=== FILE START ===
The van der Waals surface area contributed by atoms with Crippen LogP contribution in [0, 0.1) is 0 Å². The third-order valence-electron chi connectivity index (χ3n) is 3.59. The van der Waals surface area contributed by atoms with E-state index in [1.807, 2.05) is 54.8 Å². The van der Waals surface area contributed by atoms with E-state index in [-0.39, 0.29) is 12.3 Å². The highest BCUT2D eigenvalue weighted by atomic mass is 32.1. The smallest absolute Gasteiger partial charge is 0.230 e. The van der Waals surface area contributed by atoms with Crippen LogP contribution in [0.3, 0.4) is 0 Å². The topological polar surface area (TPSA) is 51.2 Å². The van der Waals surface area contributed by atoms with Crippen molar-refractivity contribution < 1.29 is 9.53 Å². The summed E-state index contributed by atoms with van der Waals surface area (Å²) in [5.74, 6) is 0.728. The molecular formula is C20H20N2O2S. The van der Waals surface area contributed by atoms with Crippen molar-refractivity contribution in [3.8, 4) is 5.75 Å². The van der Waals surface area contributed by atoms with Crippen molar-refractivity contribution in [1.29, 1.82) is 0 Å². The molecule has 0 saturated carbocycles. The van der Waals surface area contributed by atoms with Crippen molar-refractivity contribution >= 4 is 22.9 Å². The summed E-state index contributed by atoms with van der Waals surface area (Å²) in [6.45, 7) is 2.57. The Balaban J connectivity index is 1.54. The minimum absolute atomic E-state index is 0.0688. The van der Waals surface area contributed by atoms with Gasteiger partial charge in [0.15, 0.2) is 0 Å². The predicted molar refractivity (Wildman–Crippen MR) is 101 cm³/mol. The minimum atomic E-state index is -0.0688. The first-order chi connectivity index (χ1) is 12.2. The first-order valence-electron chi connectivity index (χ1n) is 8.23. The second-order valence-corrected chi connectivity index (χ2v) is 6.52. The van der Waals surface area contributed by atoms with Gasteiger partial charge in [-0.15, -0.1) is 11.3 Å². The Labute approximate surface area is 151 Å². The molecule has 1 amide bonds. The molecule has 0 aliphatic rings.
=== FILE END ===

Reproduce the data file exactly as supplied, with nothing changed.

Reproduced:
The van der Waals surface area contributed by atoms with Crippen LogP contribution in [0, 0.1) is 0 Å². The third-order valence-electron chi connectivity index (χ3n) is 3.59. The van der Waals surface area contributed by atoms with E-state index in [1.807, 2.05) is 54.8 Å². The van der Waals surface area contributed by atoms with E-state index in [-0.39, 0.29) is 12.3 Å². The highest BCUT2D eigenvalue weighted by atomic mass is 32.1. The smallest absolute Gasteiger partial charge is 0.230 e. The van der Waals surface area contributed by atoms with Crippen LogP contribution in [0.3, 0.4) is 0 Å². The topological polar surface area (TPSA) is 51.2 Å². The van der Waals surface area contributed by atoms with Crippen molar-refractivity contribution < 1.29 is 9.53 Å². The summed E-state index contributed by atoms with van der Waals surface area (Å²) in [5.74, 6) is 0.728. The molecular formula is C20H20N2O2S. The van der Waals surface area contributed by atoms with Crippen molar-refractivity contribution in [3.8, 4) is 5.75 Å². The van der Waals surface area contributed by atoms with Crippen molar-refractivity contribution in [1.29, 1.82) is 0 Å². The molecule has 0 saturated carbocycles. The van der Waals surface area contributed by atoms with Crippen molar-refractivity contribution >= 4 is 22.9 Å². The summed E-state index contributed by atoms with van der Waals surface area (Å²) in [6.45, 7) is 2.57. The Balaban J connectivity index is 1.54. The minimum absolute atomic E-state index is 0.0688. The van der Waals surface area contributed by atoms with Gasteiger partial charge in [0.15, 0.2) is 0 Å². The predicted molar refractivity (Wildman–Crippen MR) is 101 cm³/mol. The minimum atomic E-state index is -0.0688. The first-order chi connectivity index (χ1) is 12.2. The first-order valence-electron chi connectivity index (χ1n) is 8.23. The second-order valence-corrected chi connectivity index (χ2v) is 6.52. The van der Waals surface area contributed by atoms with Gasteiger partial charge in [-0.15, -0.1) is 11.3 Å². The Labute approximate surface area is 151 Å². The molecule has 1 amide bonds. The molecule has 0 aliphatic rings.